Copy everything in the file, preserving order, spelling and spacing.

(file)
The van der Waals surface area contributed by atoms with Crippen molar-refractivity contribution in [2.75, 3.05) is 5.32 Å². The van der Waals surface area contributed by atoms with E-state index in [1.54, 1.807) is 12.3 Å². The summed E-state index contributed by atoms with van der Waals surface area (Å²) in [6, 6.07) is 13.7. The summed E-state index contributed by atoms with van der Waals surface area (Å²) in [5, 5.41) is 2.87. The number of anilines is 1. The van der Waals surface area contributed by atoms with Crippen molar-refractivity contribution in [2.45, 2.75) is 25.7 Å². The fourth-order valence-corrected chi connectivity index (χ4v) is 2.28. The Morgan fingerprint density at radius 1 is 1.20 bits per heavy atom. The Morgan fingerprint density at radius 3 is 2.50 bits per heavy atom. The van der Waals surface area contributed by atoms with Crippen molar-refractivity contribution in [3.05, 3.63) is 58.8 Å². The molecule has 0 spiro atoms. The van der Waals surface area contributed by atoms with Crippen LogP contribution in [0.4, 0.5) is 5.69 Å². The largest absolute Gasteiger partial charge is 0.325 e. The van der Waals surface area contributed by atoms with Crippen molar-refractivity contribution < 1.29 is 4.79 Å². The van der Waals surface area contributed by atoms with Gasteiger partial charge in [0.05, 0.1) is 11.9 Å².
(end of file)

The van der Waals surface area contributed by atoms with Crippen molar-refractivity contribution in [2.75, 3.05) is 5.32 Å². The van der Waals surface area contributed by atoms with E-state index in [1.54, 1.807) is 12.3 Å². The summed E-state index contributed by atoms with van der Waals surface area (Å²) in [6, 6.07) is 13.7. The summed E-state index contributed by atoms with van der Waals surface area (Å²) in [5, 5.41) is 2.87. The number of anilines is 1. The van der Waals surface area contributed by atoms with Crippen molar-refractivity contribution in [2.45, 2.75) is 25.7 Å². The fourth-order valence-corrected chi connectivity index (χ4v) is 2.28. The Morgan fingerprint density at radius 1 is 1.20 bits per heavy atom. The Morgan fingerprint density at radius 3 is 2.50 bits per heavy atom. The van der Waals surface area contributed by atoms with Crippen molar-refractivity contribution in [3.05, 3.63) is 58.8 Å². The molecule has 0 spiro atoms. The van der Waals surface area contributed by atoms with Crippen LogP contribution in [0.4, 0.5) is 5.69 Å². The largest absolute Gasteiger partial charge is 0.325 e. The van der Waals surface area contributed by atoms with Crippen molar-refractivity contribution < 1.29 is 4.79 Å². The van der Waals surface area contributed by atoms with Gasteiger partial charge in [0.05, 0.1) is 11.9 Å².